The spread of terrorism in its different forms is one of the most important and troubling developments of our age. Governments and intelligence agencies try to counter it while academics try to understand it. Many of the most interesting and fundamental questions about terrorism and counterterrorism are, in essence, philosophical. These questions will be the focus of this module. They include: how should 'terrorism' be defined? Is terrorism rational?
Can terrorism ever be justified? What explains the turn to political violence? How useful or legitimate is the concept of 'radicalisation' in understanding the turn to political violence? Standard attempts to understand terrorism and devise counterterrorism strategies rely on a range of epistemological and metaphysical assumptions which will be subjected to critical scrutiny in this module. Terrorism raises in a vivid and striking form, questions about the nature of prediction, explanation, rationality and morality. This module will be of particular interest to students who are not only interested in terrorism and counterterrorism, but also want to see how metaphysics, epistemology, philosophy of mind and philosophy of science can have practical application.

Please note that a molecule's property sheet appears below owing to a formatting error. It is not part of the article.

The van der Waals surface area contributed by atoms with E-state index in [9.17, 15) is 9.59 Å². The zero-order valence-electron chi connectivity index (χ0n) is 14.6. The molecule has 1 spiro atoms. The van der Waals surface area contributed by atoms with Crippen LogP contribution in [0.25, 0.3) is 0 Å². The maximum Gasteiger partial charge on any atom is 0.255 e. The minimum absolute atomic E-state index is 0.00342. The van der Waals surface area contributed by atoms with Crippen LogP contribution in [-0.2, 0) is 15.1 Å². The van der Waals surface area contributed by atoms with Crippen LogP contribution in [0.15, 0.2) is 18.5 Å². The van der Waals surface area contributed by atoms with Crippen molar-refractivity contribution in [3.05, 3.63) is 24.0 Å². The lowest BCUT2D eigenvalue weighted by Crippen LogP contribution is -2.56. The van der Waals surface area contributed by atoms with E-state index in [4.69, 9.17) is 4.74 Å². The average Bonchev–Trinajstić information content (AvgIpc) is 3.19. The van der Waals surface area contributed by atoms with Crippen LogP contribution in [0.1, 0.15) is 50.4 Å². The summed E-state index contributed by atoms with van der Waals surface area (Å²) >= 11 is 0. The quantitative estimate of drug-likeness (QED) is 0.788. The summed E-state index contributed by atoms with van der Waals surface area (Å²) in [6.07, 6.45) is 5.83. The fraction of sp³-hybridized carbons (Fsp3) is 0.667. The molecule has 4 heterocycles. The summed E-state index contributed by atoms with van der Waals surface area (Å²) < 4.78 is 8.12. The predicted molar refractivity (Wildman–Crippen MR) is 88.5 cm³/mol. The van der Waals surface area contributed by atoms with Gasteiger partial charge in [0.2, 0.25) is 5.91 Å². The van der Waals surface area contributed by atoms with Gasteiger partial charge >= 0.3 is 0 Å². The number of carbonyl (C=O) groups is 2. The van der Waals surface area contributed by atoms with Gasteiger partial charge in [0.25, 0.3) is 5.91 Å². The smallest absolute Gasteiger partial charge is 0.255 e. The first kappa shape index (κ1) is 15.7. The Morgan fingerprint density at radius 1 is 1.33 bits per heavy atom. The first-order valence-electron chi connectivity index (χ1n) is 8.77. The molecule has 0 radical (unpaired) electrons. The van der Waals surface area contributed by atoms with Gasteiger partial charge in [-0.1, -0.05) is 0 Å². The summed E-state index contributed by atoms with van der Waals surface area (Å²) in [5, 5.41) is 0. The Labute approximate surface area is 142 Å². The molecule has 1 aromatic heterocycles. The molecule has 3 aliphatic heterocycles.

Assessment Method: One 1,500 word essay (worth 15% of the module)
One 2,500 word essay (worth 85% of the module)